• Sure aren’t we a great little country all the same.

Oisin Coghlan, of Friends of the Earth, confirmed Enda’s flip-flop:

“In the plenary hall the Taoiseach said ‘this requires action by everybody – big and small. Ireland is determined to play its part’. But then he effectively turned to the Irish media present, winked, and said to the audience back home ‘don’t worry, I didn’t mean it’.”

If there was ever evidence needed of Kenny’s position as the modern incarnation of the gombeen man, this could be it. Behind that wry, cute hoor smirk of his, I worry that there’s some reprehensible mixture of cynicism, hypocrisy, willful ignorance and cognitive dissonance locked into some weird internal battle. But there’s no excuse for playing the poor-little-Ireland-of-the-famine-and-IMF-bailout card – or if you like, playing the poor mouth.

Playing the Poor Mouth: to plead poverty as a defense or excuse (Mirriam Webster)

“There was no one in Ireland comparable to O’Sanassa in the excellence of his poverty; the amount of famine which was delineated in his person”An Béal Bocht (The Poor Mouth), by Flann O’Brien/Myles na Gopaleen

Let’s look at all that again. The Taoiseach said that only in 2020, “when the economy recovers”, would poor little Ireland (13th richest in the world, by GDP) be in “a position to meet climate targets”. What the Taoiseach needs to do is flip this around, and instead consider what must be done with the global economy so that the planet’s atmosphere, land and oceans can recover from the emissions and pollution that we’re spewing out. As Coghlan points out, the only reason Ireland met its 2012 Kyoto commitments was because of the decline of emissions during the recession. There’s a clue there, Enda. Consuming less stuff means we can meet climate targets. This isn’t rocket science; it’s primary school science.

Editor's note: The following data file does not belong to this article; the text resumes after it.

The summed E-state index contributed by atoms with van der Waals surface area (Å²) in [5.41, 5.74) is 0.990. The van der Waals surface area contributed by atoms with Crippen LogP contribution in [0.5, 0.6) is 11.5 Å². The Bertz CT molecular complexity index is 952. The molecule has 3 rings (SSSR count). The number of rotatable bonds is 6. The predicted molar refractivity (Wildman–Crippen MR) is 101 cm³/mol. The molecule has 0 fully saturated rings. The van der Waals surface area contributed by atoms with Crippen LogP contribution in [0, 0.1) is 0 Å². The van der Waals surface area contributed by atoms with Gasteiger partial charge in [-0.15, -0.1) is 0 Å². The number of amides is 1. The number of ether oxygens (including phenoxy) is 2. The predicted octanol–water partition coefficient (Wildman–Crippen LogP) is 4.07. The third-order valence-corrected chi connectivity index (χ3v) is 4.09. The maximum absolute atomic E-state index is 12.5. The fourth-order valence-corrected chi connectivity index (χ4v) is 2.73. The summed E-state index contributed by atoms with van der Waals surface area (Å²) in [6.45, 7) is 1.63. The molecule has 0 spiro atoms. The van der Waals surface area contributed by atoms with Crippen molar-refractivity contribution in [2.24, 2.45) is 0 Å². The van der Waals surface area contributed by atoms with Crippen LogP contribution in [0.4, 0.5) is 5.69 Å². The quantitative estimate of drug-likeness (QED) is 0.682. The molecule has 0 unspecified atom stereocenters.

But no, the Taoiseach appears so blinded by the might of the Irish farming sector – and its self-enforcing belief in its intrinsic “sustainability” that he believe he can tell climate change to hang on five years, while he raises some cash from rearing more cattle.

But we’re not the small little insignificant country that Enda and his cohorts would have you believe. And while our milk production has the lowest carbon footprint in the EU, and beef production the fifth lowest, our agriculture is not so magically sustainable and bereft of emissions that we can simply expand it indefinitely. Ireland is the 8th most climate polluting country per person in the OECD. We may be small, but individually, we burn resources like there’s no tomorrow. Agriculture makes up 33% of our greenhouse gas emissions, the highest proportion of farming emissions of any EU member, thanks to our reliance on beef and dairy.

Tadhg O’Mahony, economist and senior researcher at the Finland Futures Research Centre explores this in his article Irish policy of promoting ‘efficient’ meat consumption is self-defeating, in The Irish Times of December 1st 2015:

“The narrative of the Irish argument on agriculture is that domestic beef and dairy production is more environmentally efficient than competitor countries and also promotes food security… The Irish case unravels when it becomes clear that the intention is to increase export and demand in new and existing markets. The bottom-line is that dairy, but most notably meat such as beef and sheep, are very carbon-intensive per calorie and per gram of protein. Consuming more environmentally efficient Irish meat is a false efficiency. By promoting higher consumption rates the problem is exacerbated and the efficiency becomes overwhelmed.”